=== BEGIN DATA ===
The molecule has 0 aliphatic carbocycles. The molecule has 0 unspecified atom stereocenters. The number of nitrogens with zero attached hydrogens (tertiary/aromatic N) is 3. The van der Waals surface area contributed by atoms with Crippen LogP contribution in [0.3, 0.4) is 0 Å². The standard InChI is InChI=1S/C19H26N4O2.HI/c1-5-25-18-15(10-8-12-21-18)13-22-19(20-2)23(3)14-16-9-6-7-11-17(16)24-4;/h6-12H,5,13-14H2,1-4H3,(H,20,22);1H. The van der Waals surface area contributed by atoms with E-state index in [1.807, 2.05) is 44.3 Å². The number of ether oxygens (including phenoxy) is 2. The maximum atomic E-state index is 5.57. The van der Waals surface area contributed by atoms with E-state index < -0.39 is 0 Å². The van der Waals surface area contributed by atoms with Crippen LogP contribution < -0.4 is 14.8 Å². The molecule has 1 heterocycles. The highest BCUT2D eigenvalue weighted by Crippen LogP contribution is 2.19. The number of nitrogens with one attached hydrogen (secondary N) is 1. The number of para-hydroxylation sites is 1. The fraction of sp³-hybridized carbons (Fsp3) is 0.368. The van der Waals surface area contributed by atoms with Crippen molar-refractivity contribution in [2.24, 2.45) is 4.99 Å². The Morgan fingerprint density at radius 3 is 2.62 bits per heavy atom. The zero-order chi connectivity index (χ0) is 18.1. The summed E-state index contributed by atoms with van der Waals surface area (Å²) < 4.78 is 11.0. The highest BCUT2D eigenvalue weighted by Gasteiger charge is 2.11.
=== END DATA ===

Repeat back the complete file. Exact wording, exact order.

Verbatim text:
The molecule has 0 aliphatic carbocycles. The molecule has 0 unspecified atom stereocenters. The number of nitrogens with zero attached hydrogens (tertiary/aromatic N) is 3. The van der Waals surface area contributed by atoms with Crippen LogP contribution in [0.3, 0.4) is 0 Å². The standard InChI is InChI=1S/C19H26N4O2.HI/c1-5-25-18-15(10-8-12-21-18)13-22-19(20-2)23(3)14-16-9-6-7-11-17(16)24-4;/h6-12H,5,13-14H2,1-4H3,(H,20,22);1H. The van der Waals surface area contributed by atoms with E-state index in [1.807, 2.05) is 44.3 Å². The number of ether oxygens (including phenoxy) is 2. The maximum atomic E-state index is 5.57. The van der Waals surface area contributed by atoms with E-state index < -0.39 is 0 Å². The van der Waals surface area contributed by atoms with Crippen LogP contribution < -0.4 is 14.8 Å². The molecule has 1 heterocycles. The highest BCUT2D eigenvalue weighted by Crippen LogP contribution is 2.19. The number of nitrogens with one attached hydrogen (secondary N) is 1. The number of para-hydroxylation sites is 1. The fraction of sp³-hybridized carbons (Fsp3) is 0.368. The van der Waals surface area contributed by atoms with Crippen molar-refractivity contribution in [2.24, 2.45) is 4.99 Å². The Morgan fingerprint density at radius 3 is 2.62 bits per heavy atom. The zero-order chi connectivity index (χ0) is 18.1. The summed E-state index contributed by atoms with van der Waals surface area (Å²) < 4.78 is 11.0. The highest BCUT2D eigenvalue weighted by Gasteiger charge is 2.11.